Precious stones might be relatively rare and hidden deep underground here on Earth, but space is an absolute treasure chest. Astronomers have found a new class of planets, and they’re so abundant in the compounds that make sapphires and rubies, they could be positively sparkling.
These planets are a type of super-Earth – dense planets like Earth and Mars, with a high proportion of rock, metal or a combination of both, only much bigger (but still smaller than Neptune).
However, this group tend to orbit their stars much, much closer than Earth, or even most super-Earths. That means, if they orbit where they were formed, their composition could be very different. Rather than an iron core like Earth’s, they are abundant in calcium and aluminium.
Researchers from the Universities of Zurich in Switzerland and Cambridge in the UK have identified three planets that may be of this hot super-Earth type.
They are: HD 219134 b, located just 21 light-years away, in the constellation of Cassiopeia, with an orbit of just 3 days; 55 Cancri e, 41 light-years away, with an orbit of just 18 hours; and WASP-47 e, located 870 light-years away, also with an 18-hour orbit.
Planets are made of the leftover disk of dust and gas swirling around a newborn star, called a protoplanetary disc. Electrostatic forces start to bind particles of dust and gas orbiting the star into clumps; gradually, these accumulate until they have enough gravity to attract even bigger pieces, and, if everything works out, it will collect enough mass to form a planet.
Farther out in the disc, elements such as silicon, iron and magnesium have condensed, and this, according to planetary scientists, results in compositions like those of Mercury, Venus, Earth and Mars.
But when you get really close to the star, it is, of course, much, much hotter. So any planets born here are not going to be like Earth.
“Many elements are still in the gas phase there and the planetary building blocks have a completely different composition,” explained astrophysicist Caroline Dorn of the University of Zurich.
She and her team conducted simulations, and found that, alongside silicon and magnesium, aluminium and calcium are the most abundant components. There’s hardly any iron.
Planetary magnetic fields are generated by a liquid conductive core which, in theory at least, doesn’t need to be ferrous. But these planets, according to the team’s simulations, would have no core at all – and therefore no magnetic fields, or at least magnetic fields completely unlike those found surrounding the Solar System’s planets.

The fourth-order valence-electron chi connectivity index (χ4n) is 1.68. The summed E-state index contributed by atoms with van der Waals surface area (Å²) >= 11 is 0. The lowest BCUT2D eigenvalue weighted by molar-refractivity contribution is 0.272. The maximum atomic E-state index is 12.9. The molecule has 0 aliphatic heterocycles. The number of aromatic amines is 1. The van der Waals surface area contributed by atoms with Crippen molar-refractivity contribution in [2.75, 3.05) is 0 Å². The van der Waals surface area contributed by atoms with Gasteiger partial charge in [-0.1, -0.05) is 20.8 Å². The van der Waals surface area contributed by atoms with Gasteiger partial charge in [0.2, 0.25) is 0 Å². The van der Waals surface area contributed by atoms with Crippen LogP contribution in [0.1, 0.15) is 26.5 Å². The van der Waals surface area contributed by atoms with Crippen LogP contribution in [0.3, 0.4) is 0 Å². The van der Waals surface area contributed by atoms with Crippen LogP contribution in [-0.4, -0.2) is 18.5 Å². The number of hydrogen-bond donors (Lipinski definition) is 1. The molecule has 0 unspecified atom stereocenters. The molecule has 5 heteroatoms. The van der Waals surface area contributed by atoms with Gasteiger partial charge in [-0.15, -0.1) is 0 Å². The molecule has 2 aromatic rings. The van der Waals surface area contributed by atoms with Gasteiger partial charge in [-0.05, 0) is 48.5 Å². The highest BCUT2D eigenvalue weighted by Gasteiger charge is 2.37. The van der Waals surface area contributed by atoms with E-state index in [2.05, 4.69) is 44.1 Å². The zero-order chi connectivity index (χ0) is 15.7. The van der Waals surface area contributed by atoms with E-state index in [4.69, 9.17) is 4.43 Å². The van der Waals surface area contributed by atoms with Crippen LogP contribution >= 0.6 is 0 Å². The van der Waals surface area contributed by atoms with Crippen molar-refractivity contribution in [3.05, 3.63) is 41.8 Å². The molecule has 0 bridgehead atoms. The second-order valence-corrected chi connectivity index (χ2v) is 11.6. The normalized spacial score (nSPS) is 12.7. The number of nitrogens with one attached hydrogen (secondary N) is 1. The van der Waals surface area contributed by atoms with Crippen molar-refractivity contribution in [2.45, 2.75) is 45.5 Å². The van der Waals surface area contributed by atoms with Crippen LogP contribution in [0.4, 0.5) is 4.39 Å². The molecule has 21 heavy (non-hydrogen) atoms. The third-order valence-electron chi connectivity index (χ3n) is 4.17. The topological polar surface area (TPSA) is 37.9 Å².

Their internal structure would also be quite different, and therefore atmospheric conditions and cooling would be different, too.
“What’s exciting is that these objects are completely different from the majority of Earth-like planets,” Dorn said.
For a start, their densities would be 10-20 percent lower than Earth’s density, and because they orbit so close to their stars, this could not be explained away by thick atmospheres, at least on 55 Cancri e and Wasp-47 e – they are so hot that their atmospheres would have burned away.
HD 219134 b is a little bit farther out, so its lower density could be the result of magma oceans, although the researchers were unable to conclusively identify whether magma oceans can have this effect.
“Perhaps [HD 219134 b] shimmers red to blue like rubies and sapphires,”says Dorn. But, while the planets are good news for lovers of all things sparkly, there’s some slightly disappointing news for diamond fans.
That’s because 55 Cancri e had previously been identified as a planet made of diamond in 2012, a conclusion the team now says was erroneous. The carbon abundance that could have produced that incredible result, they say, was not supported by subsequent observations.
But nothing has yet contradicted the finding that it could be raining diamonds on Neptune. Between these corundum-rich hot super-Earths, Neptunian diamond rain, and corundum clouds on a hot Jupiter, the galaxy is turning out to be quite a glittering treasure trove.
The team’s research has been published in the journal Monthly Notices of the Royal Astronomical Society.